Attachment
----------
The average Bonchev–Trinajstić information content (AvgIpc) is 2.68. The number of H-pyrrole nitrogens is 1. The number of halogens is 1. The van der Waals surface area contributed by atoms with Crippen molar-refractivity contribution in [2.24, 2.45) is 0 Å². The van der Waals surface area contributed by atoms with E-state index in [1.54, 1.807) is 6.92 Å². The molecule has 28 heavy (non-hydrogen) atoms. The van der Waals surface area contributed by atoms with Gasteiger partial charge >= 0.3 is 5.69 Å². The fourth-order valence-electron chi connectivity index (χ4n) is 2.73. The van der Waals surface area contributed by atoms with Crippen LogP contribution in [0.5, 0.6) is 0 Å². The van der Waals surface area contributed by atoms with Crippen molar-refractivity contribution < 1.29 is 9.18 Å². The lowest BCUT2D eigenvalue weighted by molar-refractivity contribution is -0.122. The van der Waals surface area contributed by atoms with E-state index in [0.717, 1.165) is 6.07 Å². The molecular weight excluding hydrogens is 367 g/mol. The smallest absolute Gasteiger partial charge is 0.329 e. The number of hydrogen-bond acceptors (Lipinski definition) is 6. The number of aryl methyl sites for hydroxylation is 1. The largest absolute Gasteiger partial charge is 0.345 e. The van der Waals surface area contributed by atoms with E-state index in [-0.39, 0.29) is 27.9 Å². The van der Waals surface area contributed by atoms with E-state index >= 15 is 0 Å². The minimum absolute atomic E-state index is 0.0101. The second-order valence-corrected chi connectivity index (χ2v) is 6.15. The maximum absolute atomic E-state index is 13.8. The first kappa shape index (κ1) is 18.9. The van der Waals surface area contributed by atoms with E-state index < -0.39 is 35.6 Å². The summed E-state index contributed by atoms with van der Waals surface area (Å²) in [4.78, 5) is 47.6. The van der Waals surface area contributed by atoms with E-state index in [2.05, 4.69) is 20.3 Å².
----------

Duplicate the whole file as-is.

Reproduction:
The average Bonchev–Trinajstić information content (AvgIpc) is 2.68. The number of H-pyrrole nitrogens is 1. The number of halogens is 1. The van der Waals surface area contributed by atoms with Crippen molar-refractivity contribution in [2.24, 2.45) is 0 Å². The van der Waals surface area contributed by atoms with E-state index in [1.54, 1.807) is 6.92 Å². The molecule has 28 heavy (non-hydrogen) atoms. The van der Waals surface area contributed by atoms with Gasteiger partial charge >= 0.3 is 5.69 Å². The fourth-order valence-electron chi connectivity index (χ4n) is 2.73. The van der Waals surface area contributed by atoms with Crippen LogP contribution in [0.5, 0.6) is 0 Å². The van der Waals surface area contributed by atoms with Crippen molar-refractivity contribution < 1.29 is 9.18 Å². The lowest BCUT2D eigenvalue weighted by molar-refractivity contribution is -0.122. The van der Waals surface area contributed by atoms with E-state index in [0.717, 1.165) is 6.07 Å². The molecular weight excluding hydrogens is 367 g/mol. The smallest absolute Gasteiger partial charge is 0.329 e. The number of hydrogen-bond acceptors (Lipinski definition) is 6. The number of aryl methyl sites for hydroxylation is 1. The largest absolute Gasteiger partial charge is 0.345 e. The van der Waals surface area contributed by atoms with E-state index in [-0.39, 0.29) is 27.9 Å². The van der Waals surface area contributed by atoms with E-state index >= 15 is 0 Å². The minimum absolute atomic E-state index is 0.0101. The second-order valence-corrected chi connectivity index (χ2v) is 6.15. The maximum absolute atomic E-state index is 13.8. The first kappa shape index (κ1) is 18.9. The van der Waals surface area contributed by atoms with E-state index < -0.39 is 35.6 Å². The summed E-state index contributed by atoms with van der Waals surface area (Å²) in [4.78, 5) is 47.6. The van der Waals surface area contributed by atoms with E-state index in [2.05, 4.69) is 20.3 Å².